Will dockless scooters, bikes last in San Antonio?

E-bike business owner says they won't last unless business model changes

By Sarah Acosta - Reporter, Robert Samarron - Photojournalist

SAN ANTONIO - It's a debate that has everyone talking: Do dockless scooters or bikes belong in our city?

Some cities have banned the dockless vehicles, but for now, they remain in the Alamo City.

City leaders are trying to figure out how to handle the thousands of scooters and bikes on San Antonio streets.

RELATED: Here's everything you need to know about dockless scooters, bikes in SA

One businessman said he believes he may have found a solution to all of the clutter.

Taylor Prestwood, founder of Z-Bikez, an electric bike company out of Austin, spoke at the City of the Future Conference that was hosted by CPS Energy and an Austin energy company.

During a panel session called “Are e-vehicles the future of transportation?” Prestwood spoke about how he doesn’t believe the business model of dockless vehicle companies will last, and there needs to be a better solution to the use of e-vehicles.

Currently, there are 14,000 dockless scooters and bikes in San Antonio. Prestwood said that’s too many.

“There are so many out there, people look at them as disposable and they abuse them, and they create new problems that probably wouldn't exist if there weren't quite as many in the streets,” Prestwood said.

He said there are problems, such as people dumping the dockless vehicles where they don't belong, which then forces the city to enforce cleanup. He said dockless companies won't last with that kind of business model. 

RELATED: How dirty are handlebars on dockless scooters?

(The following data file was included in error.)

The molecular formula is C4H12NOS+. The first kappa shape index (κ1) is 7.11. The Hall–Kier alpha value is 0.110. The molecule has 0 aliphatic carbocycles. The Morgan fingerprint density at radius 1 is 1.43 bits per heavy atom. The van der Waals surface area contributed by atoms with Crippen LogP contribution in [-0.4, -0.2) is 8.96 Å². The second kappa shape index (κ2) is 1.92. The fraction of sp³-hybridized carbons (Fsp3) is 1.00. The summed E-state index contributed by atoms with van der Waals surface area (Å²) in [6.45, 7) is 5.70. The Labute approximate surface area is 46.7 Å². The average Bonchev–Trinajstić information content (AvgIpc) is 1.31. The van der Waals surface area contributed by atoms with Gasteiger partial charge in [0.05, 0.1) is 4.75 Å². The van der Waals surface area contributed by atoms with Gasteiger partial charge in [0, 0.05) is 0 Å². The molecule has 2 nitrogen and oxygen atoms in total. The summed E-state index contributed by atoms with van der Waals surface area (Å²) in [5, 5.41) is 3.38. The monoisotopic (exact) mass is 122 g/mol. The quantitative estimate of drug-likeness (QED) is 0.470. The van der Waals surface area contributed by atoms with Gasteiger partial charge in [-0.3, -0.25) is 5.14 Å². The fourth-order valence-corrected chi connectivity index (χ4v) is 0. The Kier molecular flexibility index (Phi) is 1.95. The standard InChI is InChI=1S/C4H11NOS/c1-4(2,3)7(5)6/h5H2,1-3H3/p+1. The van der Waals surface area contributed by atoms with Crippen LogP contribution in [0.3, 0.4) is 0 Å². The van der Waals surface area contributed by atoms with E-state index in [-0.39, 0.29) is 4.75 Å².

“Switzerland banned them temporarily; Australia is looking to do the same,” Prestwood said.

Prestwood said dockless vehicles arrived in China about three years before they came to the U.S. He said he studied dockless bikes there and learned that the companies didn’t last in China because of the business model. 

“A lot of companies either got bought or went out of business,” Prestwood said. “There ended up being thousands and thousands of bicycles that got dumped into the landfills and dumps.”

Z-Bikez will be launching a subscription model, which he believes is the solution. Prestwood said that's a way riders can be responsible for their own bike or scooter.

“It's yours to take home. You are responsible for it. You can't just leave it on the corner and let people kick it over or pile them up,” Prestwood said.

Currently, there aren't any subscription models in San Antonio. Prestwood said he hopes to expand his company to cities such as San Antonio or other larger markets.

The Z-Bikez subscription model will also come with training courses on how to use the e-bikes and safety courses in which users will be given helmets and bike locks.

Two weeks ago, the city approved stricter rules as part of the dockless vehicle pilot program, which ends in April. People can still weigh in on the city's survey on dockless scooters here.

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As the city continues to weigh the future of dockless scooters and bikes, the story about them will coninue to evolve. 

What questions do you have about dockless scooters and bikes? Ask us a question below and we'll do our best to look into it!

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